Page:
When I teach students literature, I will begin teaching drama by asking them which is more universal, and more lasting: tragedy or comedy. Frequently, students will say—comedy. Of course, I expect that answer, which happens to be incorrect. Comedy frequently depends on understanding the social setting or the cultural mores or the verbal twists. True, there are some comedies (perhaps in the sense of “all’s well that ends well”) that bridge the cultural divide. But mostly comedy requires you understand what the norm is, so that when the events in the drama twist or distort the norm, you get the joke. Tragedy, on the other hand, appeals to deep seated human emotions that tend to span all time.
I confess to loving verbal humor—not surprisingly considering I teach English. I love a good pun; I love shaggy dog stories, especially when they end with a wonderfully bad pun. All such stories depend on your knowing what the original expression is, again so you get the joke when it comes.
Well, I am in the midst of encountering unintended verbal humor. As I read my way through the second set of papers the students have turned in, I am highly amused at some of the inadvertent errors they make.
Herewith a few examples and my parenthetic comment as to what I think the student meant to say:
--Although once looked down upon, having a baseborn child in today’s society is strangely a great doing. (And, strangely, a great wording! I simply put an exclamation point over baseborn. And a question mark over a great doing.)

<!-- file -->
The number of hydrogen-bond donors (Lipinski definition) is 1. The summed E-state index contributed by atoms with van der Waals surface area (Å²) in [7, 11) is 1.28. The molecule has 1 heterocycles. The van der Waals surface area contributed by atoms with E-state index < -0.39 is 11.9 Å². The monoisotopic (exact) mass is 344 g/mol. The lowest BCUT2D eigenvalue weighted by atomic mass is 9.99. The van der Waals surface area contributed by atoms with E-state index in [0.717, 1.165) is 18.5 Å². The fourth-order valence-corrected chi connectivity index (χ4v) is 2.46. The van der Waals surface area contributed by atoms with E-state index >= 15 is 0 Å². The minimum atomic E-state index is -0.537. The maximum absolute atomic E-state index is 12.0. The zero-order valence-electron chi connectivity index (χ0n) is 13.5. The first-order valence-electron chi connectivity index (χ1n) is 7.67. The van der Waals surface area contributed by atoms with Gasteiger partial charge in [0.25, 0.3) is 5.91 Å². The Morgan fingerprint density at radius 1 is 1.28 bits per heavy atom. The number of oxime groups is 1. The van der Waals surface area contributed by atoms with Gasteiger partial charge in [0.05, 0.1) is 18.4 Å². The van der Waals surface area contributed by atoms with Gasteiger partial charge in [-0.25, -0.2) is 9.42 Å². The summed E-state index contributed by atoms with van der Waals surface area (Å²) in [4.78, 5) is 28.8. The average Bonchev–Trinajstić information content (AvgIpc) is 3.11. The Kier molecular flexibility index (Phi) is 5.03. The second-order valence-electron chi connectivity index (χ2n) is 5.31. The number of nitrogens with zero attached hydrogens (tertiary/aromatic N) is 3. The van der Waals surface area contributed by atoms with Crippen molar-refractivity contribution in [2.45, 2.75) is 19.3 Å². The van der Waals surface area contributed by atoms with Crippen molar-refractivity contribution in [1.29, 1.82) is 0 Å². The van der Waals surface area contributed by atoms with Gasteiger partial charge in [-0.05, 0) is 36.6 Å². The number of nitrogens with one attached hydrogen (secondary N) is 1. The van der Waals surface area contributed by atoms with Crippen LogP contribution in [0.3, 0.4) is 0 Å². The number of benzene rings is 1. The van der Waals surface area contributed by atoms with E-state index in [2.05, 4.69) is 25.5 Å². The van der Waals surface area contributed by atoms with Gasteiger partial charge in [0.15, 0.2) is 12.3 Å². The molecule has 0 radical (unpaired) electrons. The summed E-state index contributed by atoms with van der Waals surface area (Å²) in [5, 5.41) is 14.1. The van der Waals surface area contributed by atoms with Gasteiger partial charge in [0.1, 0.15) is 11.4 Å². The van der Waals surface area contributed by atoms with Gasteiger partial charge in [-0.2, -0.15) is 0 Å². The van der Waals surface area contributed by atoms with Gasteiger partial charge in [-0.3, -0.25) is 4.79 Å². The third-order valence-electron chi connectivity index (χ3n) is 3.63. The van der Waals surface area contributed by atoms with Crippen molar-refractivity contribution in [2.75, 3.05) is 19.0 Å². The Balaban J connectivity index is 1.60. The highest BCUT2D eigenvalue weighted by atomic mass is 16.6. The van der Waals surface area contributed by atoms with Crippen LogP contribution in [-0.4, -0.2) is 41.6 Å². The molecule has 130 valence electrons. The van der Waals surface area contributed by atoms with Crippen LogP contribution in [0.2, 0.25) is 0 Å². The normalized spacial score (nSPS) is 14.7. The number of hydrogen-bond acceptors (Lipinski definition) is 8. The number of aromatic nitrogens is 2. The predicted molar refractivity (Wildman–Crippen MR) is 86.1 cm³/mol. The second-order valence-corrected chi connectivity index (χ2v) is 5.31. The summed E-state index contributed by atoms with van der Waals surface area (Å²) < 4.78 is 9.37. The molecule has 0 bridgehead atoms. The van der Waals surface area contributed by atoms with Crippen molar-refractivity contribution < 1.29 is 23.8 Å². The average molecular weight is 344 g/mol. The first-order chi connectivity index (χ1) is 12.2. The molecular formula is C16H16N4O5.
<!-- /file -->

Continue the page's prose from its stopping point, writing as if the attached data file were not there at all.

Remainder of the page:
--This is probably because for the most part a woman getting pregnant is how most marriages spawned in my grandfather’s day. (While spawned has reproductive meaning, I believe the writer meant started.)
--In the past, a great eminence was place on overcoming adversity within a marriage and remaining loyal. (True, eminence means to grant high status, but I suspect the writer meant emphasis.)
--Six years later, their only biologically combined child was born, me. (The writer was speaking of her father and mother, each having previously been married, combining their families and then having one child together, her—but the wording came out humorously.)
--The anticipation of having a child is almost more than one can bare. (This error makes a wonderful pun, which is purely unintentional. The writer mistakes bare for bear.)
--Fortification, the act of making love without being wed, rarely occurred, or at least was not spoken freely of in the past. (Another hilarious confusion—fortification should be fornication—hmmmm!)
--In today's society, you see exuberant amounts of ethnically diverse and same sex couples. (I do believe the writer means exorbitant; in fact, I hope the writer means that!)
--While younger generations are not as effected by this, the older generations see those relationships as anomalistic. (This one has me puzzled. The word anomalistic means “departing from the rules”and is usually used in astronomy but I suspect the writer meant anomalous. Or maybe animalistic! Yikes, I hope not that latter.)
Not quite up to the Richard Lederer standard, but these examples were just enough to amuse me while I plowed through paper grading. Hope they amuse you too.
UPDATE: THREE new examples to add to the list above.
--The girl wonders how to end the idol conversation, so she can escape through the front door and into her house. (Maybe so she can watch American Idol? or so she can go idle in her house?)
--Society is defiantly not helping with making parenting easier on parents. (Um, make that definitely.)
--They did not have clichés in her class. (I'll bet they didn't have cliques either.)